3 Tips to Make the Move From Blogger…to Print Publication Writer

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If you discovered that you really love writing, and are quite good at it, why not expand your journalistic aspirations beyond the blog? By expanding your reach to a different audience and platform, namely, a print format, can prove to be good for your site and personal writing career. Since I made the move in the opposite direction, from print to online, I have a few tips to impart that can help you to get started in making the leap to this new territory.

Work on Expanding The Length of Your Features

When you write exclusively for online, the mentality is that briefer, shorter bursts of posts is better- not to exceed 500 words. In print however, you will most likely experience writing longer features, which also means rearranging the  way you create an introduction, conclusion, and fill in the rest with content, quotes, and research. Start practicing on your blog, or just in Word document, writing lengthier pieces; work on hitting the 1000 word marker, however, without feeling like you just filled the piece with fluff. If you publish a longer piece to your blog, interject images, and if using WordPress the “More” option, so that it isn't a long, scrolling piece on the homepage, and readers can click through to continue reading.

Do Your Homework When Pitching Articles

As you are no longer your own editor and copyeditor making all of the editorial decisions, you've got to pitch potential feature ideas to an editor. This  can be time-consuming and tedious procerss, but totally worth it when you land that first article! The best way to make use of the editor's, and your, time, is by doing your homework beforehand. This means: 1) being familiar with the publication you are pitching 2) pitching to a particular section 3) making sure your pitch is appropriate for that section, and nothing exactly like it has run recently 4) making sure your pitch is similar, yet slightly different/original to what has run before in that section, and  5) contacting the proper editor/assistant for that section with your pitch.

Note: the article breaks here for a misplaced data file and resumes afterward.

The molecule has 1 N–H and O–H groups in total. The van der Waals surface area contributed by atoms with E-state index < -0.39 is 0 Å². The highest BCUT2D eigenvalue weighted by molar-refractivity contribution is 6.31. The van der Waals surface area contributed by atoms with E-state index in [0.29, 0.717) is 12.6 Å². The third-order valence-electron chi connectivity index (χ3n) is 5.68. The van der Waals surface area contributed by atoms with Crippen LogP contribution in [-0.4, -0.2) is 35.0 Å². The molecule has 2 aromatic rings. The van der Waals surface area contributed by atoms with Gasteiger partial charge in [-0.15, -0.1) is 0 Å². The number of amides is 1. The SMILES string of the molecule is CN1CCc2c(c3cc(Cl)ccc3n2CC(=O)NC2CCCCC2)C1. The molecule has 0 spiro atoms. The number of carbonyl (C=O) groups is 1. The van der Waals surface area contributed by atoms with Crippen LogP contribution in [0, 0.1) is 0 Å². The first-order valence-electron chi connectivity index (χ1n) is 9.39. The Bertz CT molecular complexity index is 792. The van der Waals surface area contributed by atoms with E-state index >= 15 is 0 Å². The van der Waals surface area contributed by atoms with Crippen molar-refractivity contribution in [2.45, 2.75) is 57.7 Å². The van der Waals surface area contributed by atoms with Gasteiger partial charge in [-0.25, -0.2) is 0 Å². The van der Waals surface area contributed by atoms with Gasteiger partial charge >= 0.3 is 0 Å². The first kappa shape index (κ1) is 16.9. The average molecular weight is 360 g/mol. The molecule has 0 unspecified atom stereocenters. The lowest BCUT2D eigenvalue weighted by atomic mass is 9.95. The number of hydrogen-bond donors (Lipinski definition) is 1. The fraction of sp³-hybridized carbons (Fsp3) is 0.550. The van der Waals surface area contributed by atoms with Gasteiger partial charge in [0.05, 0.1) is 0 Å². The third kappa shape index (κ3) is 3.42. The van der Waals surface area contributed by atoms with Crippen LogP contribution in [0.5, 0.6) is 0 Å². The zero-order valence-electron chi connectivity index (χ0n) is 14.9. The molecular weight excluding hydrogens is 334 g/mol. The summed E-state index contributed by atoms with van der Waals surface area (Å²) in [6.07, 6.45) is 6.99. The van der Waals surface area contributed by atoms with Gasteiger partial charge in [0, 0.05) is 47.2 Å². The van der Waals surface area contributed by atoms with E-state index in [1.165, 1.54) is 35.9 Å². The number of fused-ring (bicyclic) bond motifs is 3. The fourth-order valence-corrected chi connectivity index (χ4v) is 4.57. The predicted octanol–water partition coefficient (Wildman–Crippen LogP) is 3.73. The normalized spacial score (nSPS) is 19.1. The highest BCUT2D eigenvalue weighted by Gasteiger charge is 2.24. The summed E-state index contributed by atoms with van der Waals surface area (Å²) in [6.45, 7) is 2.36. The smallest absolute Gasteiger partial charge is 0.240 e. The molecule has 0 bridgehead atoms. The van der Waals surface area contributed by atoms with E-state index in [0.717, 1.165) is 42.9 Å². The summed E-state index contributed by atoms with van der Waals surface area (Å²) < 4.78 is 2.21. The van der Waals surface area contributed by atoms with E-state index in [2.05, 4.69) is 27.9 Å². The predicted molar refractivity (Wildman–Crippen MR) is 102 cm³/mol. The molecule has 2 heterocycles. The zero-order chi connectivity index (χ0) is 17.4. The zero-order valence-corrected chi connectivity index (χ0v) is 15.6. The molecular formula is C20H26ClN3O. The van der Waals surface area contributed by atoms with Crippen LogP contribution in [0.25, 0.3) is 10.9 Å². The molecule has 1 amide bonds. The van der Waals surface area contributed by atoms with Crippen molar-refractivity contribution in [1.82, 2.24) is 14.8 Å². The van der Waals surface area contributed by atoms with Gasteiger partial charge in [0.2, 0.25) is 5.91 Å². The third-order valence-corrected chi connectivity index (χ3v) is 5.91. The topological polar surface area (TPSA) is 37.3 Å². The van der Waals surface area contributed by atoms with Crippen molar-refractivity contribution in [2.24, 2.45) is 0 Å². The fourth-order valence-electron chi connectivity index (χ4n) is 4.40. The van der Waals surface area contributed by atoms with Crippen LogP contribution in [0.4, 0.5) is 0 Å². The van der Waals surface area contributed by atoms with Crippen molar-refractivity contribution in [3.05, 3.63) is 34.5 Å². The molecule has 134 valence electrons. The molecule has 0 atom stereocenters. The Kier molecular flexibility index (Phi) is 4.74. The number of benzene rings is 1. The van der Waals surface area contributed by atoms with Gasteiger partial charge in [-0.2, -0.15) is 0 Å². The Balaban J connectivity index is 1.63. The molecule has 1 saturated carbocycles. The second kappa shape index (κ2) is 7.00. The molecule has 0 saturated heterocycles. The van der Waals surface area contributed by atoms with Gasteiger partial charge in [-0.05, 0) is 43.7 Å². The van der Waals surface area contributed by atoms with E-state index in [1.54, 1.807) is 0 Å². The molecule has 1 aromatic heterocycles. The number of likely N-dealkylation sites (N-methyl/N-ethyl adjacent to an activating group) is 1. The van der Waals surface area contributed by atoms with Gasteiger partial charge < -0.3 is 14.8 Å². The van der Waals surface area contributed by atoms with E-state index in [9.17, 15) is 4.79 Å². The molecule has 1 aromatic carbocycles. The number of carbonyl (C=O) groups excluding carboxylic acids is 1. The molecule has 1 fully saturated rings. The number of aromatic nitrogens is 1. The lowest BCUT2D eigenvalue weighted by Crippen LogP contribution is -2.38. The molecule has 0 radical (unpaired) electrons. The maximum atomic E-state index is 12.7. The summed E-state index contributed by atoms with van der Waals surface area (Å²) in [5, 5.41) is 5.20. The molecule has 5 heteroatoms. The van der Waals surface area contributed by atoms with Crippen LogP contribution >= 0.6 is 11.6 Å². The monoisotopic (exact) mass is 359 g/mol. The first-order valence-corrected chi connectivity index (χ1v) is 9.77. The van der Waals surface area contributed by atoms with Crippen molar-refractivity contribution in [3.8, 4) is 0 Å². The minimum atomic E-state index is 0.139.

Sounds like a lot of work, right? It is, but there are some tools out there to help you; use ed2010's list of publishers and magazines to find a bunch of publications in one place, and use Mediabistro's How to Pitch section (you must sign up with the site first) as a springboard into pitching, and you may even find the publication you have in mind readily available with tips and contact info!

Brush Up on Your Writing

You can take a course through Mediabistro (in person, or online), or refresh your writing skills on your own using texts and exercises, such as the AP Stylebook and  Copyediting and Proofreading for Dummies,
and Writing for the Fashion Business, so that you remember certain writing rules, accepted spellings of words for print, and get better at catching your mistakes before you submit your final draft to an editor. Part of the beauty of writing for online is that you can be more lax and informal with your writing style and even typos, correcting in a split second when published and discovered that something is wrong, but for print, you've got to become more disciplined in the final, well-checked, submitted piece, as the less an editor has to correct, the more they will want to work with you!